About Clinton Global Initiative (CGI) America
Clinton Global Initiative (CGI) America brings together leaders from the business, philanthropic, nonprofit, and government sectors to develop solutions that encourage economic growth, support long-term competitiveness, and increase social mobility in the United States.

CGI America's annual convening is designed to be a working meeting that promotes collaboration. Each CGI America participant makes a Commitment to Action: a new, specific, and measurable plan that supports increased economic growth and opportunity. Since the first meeting in 2011, CGI America participants have made more than 500 Commitments to Action, which have already improved the lives of nearly 2.4 million people.

About The Kresge Foundation
The Kresge Foundation is a $3.5 billion private, national foundation that works to expand opportunities in America's cities through grantmaking and investing in arts and culture, education, environment, health, human services and community development in Detroit. In 2015, the Board of Trustees approved 371 grants totaling $125.1 million, and nine social investment commitments totaling $20.3 million. For more information, visit kresge.org.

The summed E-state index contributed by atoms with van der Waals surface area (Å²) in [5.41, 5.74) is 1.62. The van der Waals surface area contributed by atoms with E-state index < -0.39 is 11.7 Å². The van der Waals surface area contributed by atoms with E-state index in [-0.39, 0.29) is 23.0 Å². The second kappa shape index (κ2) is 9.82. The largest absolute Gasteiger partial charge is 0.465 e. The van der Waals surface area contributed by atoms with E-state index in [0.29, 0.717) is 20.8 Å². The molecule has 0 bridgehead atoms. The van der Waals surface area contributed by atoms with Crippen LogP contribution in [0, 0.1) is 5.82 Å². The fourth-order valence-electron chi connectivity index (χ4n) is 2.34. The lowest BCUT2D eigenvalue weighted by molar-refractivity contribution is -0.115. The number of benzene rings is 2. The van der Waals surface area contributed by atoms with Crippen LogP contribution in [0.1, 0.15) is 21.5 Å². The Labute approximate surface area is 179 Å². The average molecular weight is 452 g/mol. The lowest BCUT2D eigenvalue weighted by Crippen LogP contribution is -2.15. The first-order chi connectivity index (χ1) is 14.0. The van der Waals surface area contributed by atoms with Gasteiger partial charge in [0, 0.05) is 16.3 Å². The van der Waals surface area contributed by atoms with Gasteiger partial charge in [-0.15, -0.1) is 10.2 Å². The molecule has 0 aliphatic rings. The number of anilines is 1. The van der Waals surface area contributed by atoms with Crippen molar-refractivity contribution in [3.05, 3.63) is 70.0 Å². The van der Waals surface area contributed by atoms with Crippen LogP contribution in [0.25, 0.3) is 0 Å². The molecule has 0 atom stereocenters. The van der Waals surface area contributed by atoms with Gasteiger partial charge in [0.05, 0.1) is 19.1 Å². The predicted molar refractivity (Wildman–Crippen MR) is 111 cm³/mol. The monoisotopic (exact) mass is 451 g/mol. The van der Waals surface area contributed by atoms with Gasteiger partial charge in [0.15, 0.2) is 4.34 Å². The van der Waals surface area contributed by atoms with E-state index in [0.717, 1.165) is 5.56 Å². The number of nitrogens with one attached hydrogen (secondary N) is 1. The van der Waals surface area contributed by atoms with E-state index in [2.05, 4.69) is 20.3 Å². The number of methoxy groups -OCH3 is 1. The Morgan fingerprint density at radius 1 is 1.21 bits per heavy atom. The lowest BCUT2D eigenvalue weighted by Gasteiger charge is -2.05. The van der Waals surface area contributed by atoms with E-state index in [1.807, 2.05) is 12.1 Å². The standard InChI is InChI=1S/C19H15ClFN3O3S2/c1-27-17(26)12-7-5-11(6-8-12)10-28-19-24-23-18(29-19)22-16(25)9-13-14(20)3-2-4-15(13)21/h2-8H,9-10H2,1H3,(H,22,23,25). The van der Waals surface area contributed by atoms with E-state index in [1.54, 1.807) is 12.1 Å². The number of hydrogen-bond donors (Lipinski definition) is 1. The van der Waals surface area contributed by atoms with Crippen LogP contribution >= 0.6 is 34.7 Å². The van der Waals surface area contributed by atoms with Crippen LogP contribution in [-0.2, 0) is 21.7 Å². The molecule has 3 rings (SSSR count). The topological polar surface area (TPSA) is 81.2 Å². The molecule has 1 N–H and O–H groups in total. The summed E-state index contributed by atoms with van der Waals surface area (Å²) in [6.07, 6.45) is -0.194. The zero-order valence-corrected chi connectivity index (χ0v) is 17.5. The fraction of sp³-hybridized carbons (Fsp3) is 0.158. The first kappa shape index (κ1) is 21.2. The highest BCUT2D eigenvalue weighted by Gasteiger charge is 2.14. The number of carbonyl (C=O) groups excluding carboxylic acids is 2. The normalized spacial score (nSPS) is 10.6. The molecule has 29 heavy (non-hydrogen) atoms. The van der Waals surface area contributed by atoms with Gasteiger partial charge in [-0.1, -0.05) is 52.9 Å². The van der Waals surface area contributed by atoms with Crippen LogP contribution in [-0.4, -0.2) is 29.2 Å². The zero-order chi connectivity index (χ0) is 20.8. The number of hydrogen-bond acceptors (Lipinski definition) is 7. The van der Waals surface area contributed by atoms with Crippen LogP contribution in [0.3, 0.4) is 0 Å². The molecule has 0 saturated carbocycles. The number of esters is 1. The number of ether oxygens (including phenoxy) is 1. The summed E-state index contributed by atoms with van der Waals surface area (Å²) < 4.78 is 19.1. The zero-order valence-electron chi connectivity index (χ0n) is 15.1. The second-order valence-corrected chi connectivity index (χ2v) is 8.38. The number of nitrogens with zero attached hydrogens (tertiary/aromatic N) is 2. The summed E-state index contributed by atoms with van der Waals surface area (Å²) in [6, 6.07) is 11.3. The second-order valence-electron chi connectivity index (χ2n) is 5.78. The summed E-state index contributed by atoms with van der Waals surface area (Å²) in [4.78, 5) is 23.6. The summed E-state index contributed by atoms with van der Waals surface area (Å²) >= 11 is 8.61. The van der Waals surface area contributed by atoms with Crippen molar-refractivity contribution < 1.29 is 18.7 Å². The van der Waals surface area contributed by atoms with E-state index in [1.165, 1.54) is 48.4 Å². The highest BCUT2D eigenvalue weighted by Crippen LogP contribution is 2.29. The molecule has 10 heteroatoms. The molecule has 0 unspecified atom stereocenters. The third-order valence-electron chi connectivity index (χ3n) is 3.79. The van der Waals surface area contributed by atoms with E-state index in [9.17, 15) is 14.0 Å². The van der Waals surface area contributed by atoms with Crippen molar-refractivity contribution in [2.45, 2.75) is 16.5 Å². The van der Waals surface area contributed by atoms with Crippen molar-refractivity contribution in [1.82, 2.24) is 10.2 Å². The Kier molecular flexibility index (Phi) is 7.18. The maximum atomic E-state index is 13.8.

About the Obama Administration's Detroit Federal Working Group (DFWG)
Since 2011, the Obama Administration has embedded full-time Federal staff with Detroit to provide capacity and technical assistance.  The DFWG works directly with city leaders, local business, philanthropy, neighborhood and community leaders to identify federal resources, cut through red tape, and co-develop solutions.  This robust on-the-ground engagement has yielded impressive results in:

  • Significant Progress Toward Blight Elimination
  • Going from Half the City in the Dark to High-Efficiency Lighting Everywhere
  • Supporting Workforce Training for Young People, the Long-term Unemployed, and the Formerly Incarcerated
  • Meeting Detroit's Full Bus Schedule for the First Time in Decades
  • Innovative TIGER Grants to Support a Regional Transit Authority and M-1 Rail
  • Supporting Expanded Affordable Housing
  • Investing in Green Infrastructure That Prevents Flooding
  • Developing a Comprehensive Plan for Spurring Manufacturing
  • Bolstering Economic Development
  • Strengthening Global Engagement

SOURCE Detroit Home Mortgage